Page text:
Bus Rapid Transit (BRT) has emerged onto the scene as an affordable and functional mobility option. Chula Vista, Calif. will see a new BRT system in 2015, which will link residents in the eastern part of the city with downtown San Diego and Otay Mesa. Grand Rapids, Mich. transit authority, The Rapid, has effectively rallied the region around the Interurban Transit Partnership BRT project – known locally as the Silver Line. Mayor Jack Poll in Wyoming, Mich., took pride in announcing this regional engagement, and ongoing construction of a segment that will connect the southern portion of Wyoming with jobs, amenities and entertainment in downtown Grand Rapids.
Taking a Long-term Approach
In addition to resuming investments on individual transportation projects, a number of cities are taking a holistic, long-term approach to developing their transportation systems.
In Providence, R.I., leaders are embarking on a major road improvement project (which has created a notable number of jobs), while simultaneously developing a new Bicycling Master Plan to improve accommodations for both bicyclists and pedestrians. There is also work underway to update the city’s zoning ordinances, so as to better support future public transit and smart growth goals.
Fayetteville, Ark. used a road resurfacing project as an opportunity to install new drainage infrastructure, retaining walls, curbs and gutters and 11,000 feet of sidewalk. This was part of their ongoing attempt to facilitate walkability in the city. Residents saw the replacement of one bridge and the renovation of another, along with the addition of over 5 miles of new trails. The city also installed 41 new bike racks and an electric vehicle charging station as part of its Clean Energy District.
The city of Helena, Mont. recently finalized a five year transportation plan, and is now working toward a regional 10 year plan with other state and local stakeholders.
One of the fastest growing communities in the nation, Raleigh, N.C., has also committed to investing in a multi-modal transportation system. The city aims not only to mitigate traffic congestion, but to provide its growing resident base with “equal access to food, healthcare, jobs, childcare, all of those things that are needed for healthy communities.” Raleigh Mayor Nancy McFarlane acknowledged that a multi-modal transportation system offers something less quantifiable, that most residents want: options beyond a car-dependent lifestyle. Raleigh has committed to providing those options.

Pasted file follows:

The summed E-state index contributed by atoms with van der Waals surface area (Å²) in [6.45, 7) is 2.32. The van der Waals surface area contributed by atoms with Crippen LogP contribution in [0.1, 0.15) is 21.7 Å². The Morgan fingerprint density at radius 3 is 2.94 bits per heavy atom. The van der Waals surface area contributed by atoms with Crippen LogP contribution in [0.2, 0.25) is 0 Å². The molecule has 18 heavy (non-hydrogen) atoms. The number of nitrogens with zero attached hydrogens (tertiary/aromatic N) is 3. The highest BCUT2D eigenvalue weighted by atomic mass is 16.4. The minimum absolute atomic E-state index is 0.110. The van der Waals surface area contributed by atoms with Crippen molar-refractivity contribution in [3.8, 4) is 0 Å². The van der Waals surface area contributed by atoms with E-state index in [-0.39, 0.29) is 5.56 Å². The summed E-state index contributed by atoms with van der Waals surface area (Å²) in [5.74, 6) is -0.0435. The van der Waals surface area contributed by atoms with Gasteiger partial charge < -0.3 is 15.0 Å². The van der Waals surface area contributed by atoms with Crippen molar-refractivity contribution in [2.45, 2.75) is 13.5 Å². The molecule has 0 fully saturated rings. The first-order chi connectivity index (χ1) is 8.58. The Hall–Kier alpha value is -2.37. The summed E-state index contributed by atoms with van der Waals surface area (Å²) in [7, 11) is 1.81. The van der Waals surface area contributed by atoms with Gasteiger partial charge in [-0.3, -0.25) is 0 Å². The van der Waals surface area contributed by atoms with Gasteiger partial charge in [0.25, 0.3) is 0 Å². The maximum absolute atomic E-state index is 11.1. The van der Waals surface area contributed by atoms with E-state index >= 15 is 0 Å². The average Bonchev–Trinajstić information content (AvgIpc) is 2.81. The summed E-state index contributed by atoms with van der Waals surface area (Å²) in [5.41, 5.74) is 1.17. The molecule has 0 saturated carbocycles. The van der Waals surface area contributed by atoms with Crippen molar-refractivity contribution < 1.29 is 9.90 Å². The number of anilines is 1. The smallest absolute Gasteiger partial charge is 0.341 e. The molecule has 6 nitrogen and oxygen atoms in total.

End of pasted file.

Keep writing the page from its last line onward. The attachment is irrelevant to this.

Transportation Investment Matters
In taking this more inclusive, big picture approach, these cities have acknowledged that investment in a coordinated, multi-modal transportation system matters, and also that it is impossible to deny the strong link between mobility and equity. Transportation matters, simply put, because it impacts people. Kirk Caldwell, mayor of Honolulu, Hawaii drove this point home, when he declared that “Public transportation is about social equity. It is the great equalizer for the people of our community, helping them get to their jobs, their shopping, and their medical appointments. It means giving people a way to get around town that is safe, affordable, and efficient.”
His statement speaks volumes about the importance of investing in a transportation network that serves everyone, and reminds us of how significantly transportation infrastructure impacts individuals on a daily basis. As city leaders invest more significantly in our transportation systems, that idea -- that transportation is about people and service -- will continue to undergird future decisions.
About the Author: Nicole DuPuis is the Senior Associate for Infrastructure in NLC’s Center for City Solutions and Applied Research. Follow Nicole on Twitter at @nicolemdupuis.